Tag:Oklahoma
Posted on: October 26, 2010 11:55 am
Edited on: October 26, 2010 1:47 pm
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National Notes

All Cam Newton all the time? Seems like it especially with the question of the week that has risen up on various talk shows, Twitter accounts and in my brain:

Is Cam Newton better than Tim Tebow? At this point in time the answer is yes. Cammo is bigger (6-feet-6, 250 pounds), stronger (watch him bulldoze those linebackers) and faster than the Gainesville god known as Tebow. Newton won't approach Tebow's numbers because this might be his one and only season at Auburn.

The irony is that Florida had him and let him get away. Actually, Newton admits he let himself get away. The laptop incident didn't help but Newton was being redshirted and had an ankle injury in his final semester with the Gators. Tebow and John Brantley were ahead of him on the depth chart, making it easier for Newton to transfer.

After becoming the national juco player of the year, Newton found the perfect coach (offensive coordinator Gus Malzahn) with the perfect offense at Auburn. The rest you've watched each Saturday. The latest accomplishment was setting the SEC season rushing record by a quarterback -- with four games left.

"He's the best facilitator of the football as a college quarterback," said Pete Cordelli, a former Notre Dame assistant. "He runs his football team like he's a point guard. It's Showtime on the Plains. Who can you take and put on the other 119 teams  and make them better? Can you imagine him at Oregon or Oklahoma? Imagine if he was at Penn State, we wouldn't be talking about Paterno retiring. Imagine him at Ohio State?"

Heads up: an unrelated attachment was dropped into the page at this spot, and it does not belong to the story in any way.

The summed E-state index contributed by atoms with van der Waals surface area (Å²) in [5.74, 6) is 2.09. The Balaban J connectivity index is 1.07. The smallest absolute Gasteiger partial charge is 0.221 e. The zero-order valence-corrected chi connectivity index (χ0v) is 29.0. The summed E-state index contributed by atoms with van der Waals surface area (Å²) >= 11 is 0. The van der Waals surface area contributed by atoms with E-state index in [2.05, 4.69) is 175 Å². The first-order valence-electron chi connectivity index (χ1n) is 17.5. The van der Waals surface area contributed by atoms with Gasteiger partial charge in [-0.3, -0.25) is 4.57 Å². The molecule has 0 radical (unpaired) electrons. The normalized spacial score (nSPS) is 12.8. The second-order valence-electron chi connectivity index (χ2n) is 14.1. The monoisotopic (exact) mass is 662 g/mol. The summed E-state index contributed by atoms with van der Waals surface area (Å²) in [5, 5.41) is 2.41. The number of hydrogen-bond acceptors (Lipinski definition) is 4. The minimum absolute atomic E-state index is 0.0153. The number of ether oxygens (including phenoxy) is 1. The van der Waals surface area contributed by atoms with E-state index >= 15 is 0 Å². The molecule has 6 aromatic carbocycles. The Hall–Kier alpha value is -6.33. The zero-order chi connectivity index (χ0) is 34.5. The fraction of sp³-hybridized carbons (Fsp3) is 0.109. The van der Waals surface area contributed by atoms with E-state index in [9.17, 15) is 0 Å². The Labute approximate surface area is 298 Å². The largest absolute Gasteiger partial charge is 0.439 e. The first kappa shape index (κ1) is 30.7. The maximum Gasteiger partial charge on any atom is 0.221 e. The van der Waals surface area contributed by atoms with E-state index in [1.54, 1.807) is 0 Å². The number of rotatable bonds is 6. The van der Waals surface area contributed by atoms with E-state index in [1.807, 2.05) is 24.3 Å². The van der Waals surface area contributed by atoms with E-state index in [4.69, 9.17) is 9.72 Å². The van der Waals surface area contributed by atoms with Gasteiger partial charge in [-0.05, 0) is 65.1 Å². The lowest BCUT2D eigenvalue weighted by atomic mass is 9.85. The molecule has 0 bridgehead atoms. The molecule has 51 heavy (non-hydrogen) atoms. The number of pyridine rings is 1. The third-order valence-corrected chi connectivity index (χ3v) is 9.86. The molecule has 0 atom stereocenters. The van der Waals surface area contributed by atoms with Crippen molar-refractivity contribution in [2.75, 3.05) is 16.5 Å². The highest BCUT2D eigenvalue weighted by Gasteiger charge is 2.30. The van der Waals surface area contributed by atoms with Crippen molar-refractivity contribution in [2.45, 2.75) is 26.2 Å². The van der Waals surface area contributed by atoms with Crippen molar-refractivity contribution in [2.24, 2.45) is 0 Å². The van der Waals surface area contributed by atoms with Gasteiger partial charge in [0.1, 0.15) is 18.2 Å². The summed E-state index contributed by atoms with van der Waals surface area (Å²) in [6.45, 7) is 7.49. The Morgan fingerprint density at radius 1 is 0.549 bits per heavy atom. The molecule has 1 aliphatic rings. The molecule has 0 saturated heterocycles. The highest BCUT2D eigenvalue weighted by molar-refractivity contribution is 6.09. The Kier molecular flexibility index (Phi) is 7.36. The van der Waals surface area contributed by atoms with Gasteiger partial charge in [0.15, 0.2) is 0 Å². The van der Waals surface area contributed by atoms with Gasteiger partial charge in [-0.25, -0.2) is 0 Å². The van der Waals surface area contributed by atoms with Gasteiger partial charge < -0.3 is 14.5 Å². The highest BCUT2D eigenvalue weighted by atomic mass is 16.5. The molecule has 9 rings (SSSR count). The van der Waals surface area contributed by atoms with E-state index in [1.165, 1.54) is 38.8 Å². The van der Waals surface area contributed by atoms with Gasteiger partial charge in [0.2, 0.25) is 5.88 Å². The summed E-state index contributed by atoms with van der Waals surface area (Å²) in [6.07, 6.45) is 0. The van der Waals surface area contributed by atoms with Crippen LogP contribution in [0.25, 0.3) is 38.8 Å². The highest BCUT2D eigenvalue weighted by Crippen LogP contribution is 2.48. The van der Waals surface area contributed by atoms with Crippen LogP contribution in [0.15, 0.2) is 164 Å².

That's a lot of imagining but only one team has him. 


* The next question is whether Newton will go Prince on us and change his name to a symbol: N - mg = ma

(The equation is deciphered below)

* By the way, don't blame Urban Meyer. He's got enough problems. Critics want the Florida coach to get rid of lawbreakers (you might have heard there have been quite a few), but they want to blame him for letting Cam I Am for "getting away."

* If the top of the polls look unfamiliar, they should. Oregon is No. 1 for the second consecutive week in the AP poll. Other than USC, the last Pac-10 team to be ranked No. 1 in the AP poll was Washington in 1992 (five weeks). No. 2 Boise State is the highest ranked WAC team since BYU won the national championship in 1984.